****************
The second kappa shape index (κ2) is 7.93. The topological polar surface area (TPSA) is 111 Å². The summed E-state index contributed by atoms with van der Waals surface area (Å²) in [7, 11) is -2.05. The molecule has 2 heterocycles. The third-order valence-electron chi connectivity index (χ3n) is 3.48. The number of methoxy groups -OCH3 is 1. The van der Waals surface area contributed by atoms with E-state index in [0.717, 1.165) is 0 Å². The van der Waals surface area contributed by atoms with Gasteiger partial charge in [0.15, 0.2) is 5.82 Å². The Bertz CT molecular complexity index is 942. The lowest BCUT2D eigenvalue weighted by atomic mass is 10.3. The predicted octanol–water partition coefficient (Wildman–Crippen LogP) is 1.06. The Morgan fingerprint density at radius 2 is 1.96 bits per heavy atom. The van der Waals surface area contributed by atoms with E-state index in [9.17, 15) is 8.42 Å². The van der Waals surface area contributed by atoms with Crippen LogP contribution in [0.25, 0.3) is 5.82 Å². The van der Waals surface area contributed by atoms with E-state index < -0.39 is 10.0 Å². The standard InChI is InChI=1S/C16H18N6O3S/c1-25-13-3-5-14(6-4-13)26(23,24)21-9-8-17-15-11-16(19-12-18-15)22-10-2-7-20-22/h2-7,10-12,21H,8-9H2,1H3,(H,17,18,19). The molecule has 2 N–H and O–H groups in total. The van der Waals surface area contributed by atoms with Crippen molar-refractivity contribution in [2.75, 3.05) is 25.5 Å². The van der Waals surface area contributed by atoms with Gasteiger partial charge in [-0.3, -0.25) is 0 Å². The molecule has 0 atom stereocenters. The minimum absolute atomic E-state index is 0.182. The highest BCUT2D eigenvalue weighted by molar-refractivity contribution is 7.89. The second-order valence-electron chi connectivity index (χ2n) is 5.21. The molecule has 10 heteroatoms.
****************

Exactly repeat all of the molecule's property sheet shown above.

The second kappa shape index (κ2) is 7.93. The topological polar surface area (TPSA) is 111 Å². The summed E-state index contributed by atoms with van der Waals surface area (Å²) in [7, 11) is -2.05. The molecule has 2 heterocycles. The third-order valence-electron chi connectivity index (χ3n) is 3.48. The number of methoxy groups -OCH3 is 1. The van der Waals surface area contributed by atoms with E-state index in [0.717, 1.165) is 0 Å². The van der Waals surface area contributed by atoms with Gasteiger partial charge in [0.15, 0.2) is 5.82 Å². The Bertz CT molecular complexity index is 942. The lowest BCUT2D eigenvalue weighted by atomic mass is 10.3. The predicted octanol–water partition coefficient (Wildman–Crippen LogP) is 1.06. The Morgan fingerprint density at radius 2 is 1.96 bits per heavy atom. The van der Waals surface area contributed by atoms with E-state index in [9.17, 15) is 8.42 Å². The van der Waals surface area contributed by atoms with Crippen LogP contribution in [0.25, 0.3) is 5.82 Å². The van der Waals surface area contributed by atoms with E-state index < -0.39 is 10.0 Å². The standard InChI is InChI=1S/C16H18N6O3S/c1-25-13-3-5-14(6-4-13)26(23,24)21-9-8-17-15-11-16(19-12-18-15)22-10-2-7-20-22/h2-7,10-12,21H,8-9H2,1H3,(H,17,18,19). The molecule has 2 N–H and O–H groups in total. The van der Waals surface area contributed by atoms with Crippen molar-refractivity contribution in [2.75, 3.05) is 25.5 Å². The van der Waals surface area contributed by atoms with Gasteiger partial charge in [-0.3, -0.25) is 0 Å². The molecule has 0 atom stereocenters. The minimum absolute atomic E-state index is 0.182. The highest BCUT2D eigenvalue weighted by molar-refractivity contribution is 7.89. The second-order valence-electron chi connectivity index (χ2n) is 5.21. The molecule has 10 heteroatoms.